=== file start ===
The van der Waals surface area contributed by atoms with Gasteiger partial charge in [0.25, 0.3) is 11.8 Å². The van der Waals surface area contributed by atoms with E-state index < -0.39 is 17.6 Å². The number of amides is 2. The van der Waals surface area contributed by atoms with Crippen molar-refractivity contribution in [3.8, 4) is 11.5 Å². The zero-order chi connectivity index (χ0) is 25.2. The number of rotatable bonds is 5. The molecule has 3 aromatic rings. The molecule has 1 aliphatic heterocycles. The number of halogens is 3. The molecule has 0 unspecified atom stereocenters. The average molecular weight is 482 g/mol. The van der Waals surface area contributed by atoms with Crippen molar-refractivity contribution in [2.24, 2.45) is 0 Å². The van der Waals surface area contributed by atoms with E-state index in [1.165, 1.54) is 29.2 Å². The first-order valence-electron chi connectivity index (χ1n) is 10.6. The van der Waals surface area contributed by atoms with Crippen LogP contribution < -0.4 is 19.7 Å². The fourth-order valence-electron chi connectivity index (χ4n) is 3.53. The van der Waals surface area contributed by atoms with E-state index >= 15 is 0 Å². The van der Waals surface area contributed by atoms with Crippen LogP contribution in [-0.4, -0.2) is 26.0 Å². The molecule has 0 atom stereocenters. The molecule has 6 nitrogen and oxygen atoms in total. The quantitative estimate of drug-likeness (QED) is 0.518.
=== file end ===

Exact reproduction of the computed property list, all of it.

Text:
The van der Waals surface area contributed by atoms with Gasteiger partial charge in [0.25, 0.3) is 11.8 Å². The van der Waals surface area contributed by atoms with E-state index < -0.39 is 17.6 Å². The number of amides is 2. The van der Waals surface area contributed by atoms with Crippen molar-refractivity contribution in [3.8, 4) is 11.5 Å². The zero-order chi connectivity index (χ0) is 25.2. The number of rotatable bonds is 5. The molecule has 3 aromatic rings. The molecule has 1 aliphatic heterocycles. The number of halogens is 3. The molecule has 0 unspecified atom stereocenters. The average molecular weight is 482 g/mol. The van der Waals surface area contributed by atoms with Crippen molar-refractivity contribution in [2.24, 2.45) is 0 Å². The van der Waals surface area contributed by atoms with E-state index in [1.165, 1.54) is 29.2 Å². The first-order valence-electron chi connectivity index (χ1n) is 10.6. The van der Waals surface area contributed by atoms with Crippen LogP contribution < -0.4 is 19.7 Å². The fourth-order valence-electron chi connectivity index (χ4n) is 3.53. The van der Waals surface area contributed by atoms with E-state index >= 15 is 0 Å². The van der Waals surface area contributed by atoms with Crippen LogP contribution in [-0.4, -0.2) is 26.0 Å². The molecule has 0 atom stereocenters. The molecule has 6 nitrogen and oxygen atoms in total. The quantitative estimate of drug-likeness (QED) is 0.518.